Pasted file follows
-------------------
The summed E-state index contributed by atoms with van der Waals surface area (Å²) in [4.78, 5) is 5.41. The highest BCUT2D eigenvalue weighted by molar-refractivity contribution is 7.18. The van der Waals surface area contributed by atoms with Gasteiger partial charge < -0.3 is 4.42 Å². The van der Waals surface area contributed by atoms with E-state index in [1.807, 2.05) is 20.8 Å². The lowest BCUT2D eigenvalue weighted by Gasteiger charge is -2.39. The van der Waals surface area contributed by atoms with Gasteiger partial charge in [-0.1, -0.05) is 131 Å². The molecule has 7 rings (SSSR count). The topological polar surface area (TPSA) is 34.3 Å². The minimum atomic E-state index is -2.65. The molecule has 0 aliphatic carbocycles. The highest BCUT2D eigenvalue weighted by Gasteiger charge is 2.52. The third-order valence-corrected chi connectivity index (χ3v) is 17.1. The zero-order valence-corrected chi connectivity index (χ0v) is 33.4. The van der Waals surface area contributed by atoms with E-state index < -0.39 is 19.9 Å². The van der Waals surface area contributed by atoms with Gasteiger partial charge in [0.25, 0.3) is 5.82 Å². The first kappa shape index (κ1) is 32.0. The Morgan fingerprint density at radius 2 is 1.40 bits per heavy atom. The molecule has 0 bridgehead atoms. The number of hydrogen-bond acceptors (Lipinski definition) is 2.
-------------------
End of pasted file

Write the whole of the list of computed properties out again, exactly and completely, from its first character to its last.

The summed E-state index contributed by atoms with van der Waals surface area (Å²) in [4.78, 5) is 5.41. The highest BCUT2D eigenvalue weighted by molar-refractivity contribution is 7.18. The van der Waals surface area contributed by atoms with Gasteiger partial charge < -0.3 is 4.42 Å². The van der Waals surface area contributed by atoms with E-state index in [1.807, 2.05) is 20.8 Å². The lowest BCUT2D eigenvalue weighted by Gasteiger charge is -2.39. The van der Waals surface area contributed by atoms with Gasteiger partial charge in [-0.1, -0.05) is 131 Å². The molecule has 7 rings (SSSR count). The topological polar surface area (TPSA) is 34.3 Å². The minimum atomic E-state index is -2.65. The molecule has 0 aliphatic carbocycles. The highest BCUT2D eigenvalue weighted by Gasteiger charge is 2.52. The third-order valence-corrected chi connectivity index (χ3v) is 17.1. The zero-order valence-corrected chi connectivity index (χ0v) is 33.4. The van der Waals surface area contributed by atoms with E-state index < -0.39 is 19.9 Å². The van der Waals surface area contributed by atoms with Gasteiger partial charge in [0.25, 0.3) is 5.82 Å². The first kappa shape index (κ1) is 32.0. The Morgan fingerprint density at radius 2 is 1.40 bits per heavy atom. The molecule has 0 bridgehead atoms. The number of hydrogen-bond acceptors (Lipinski definition) is 2.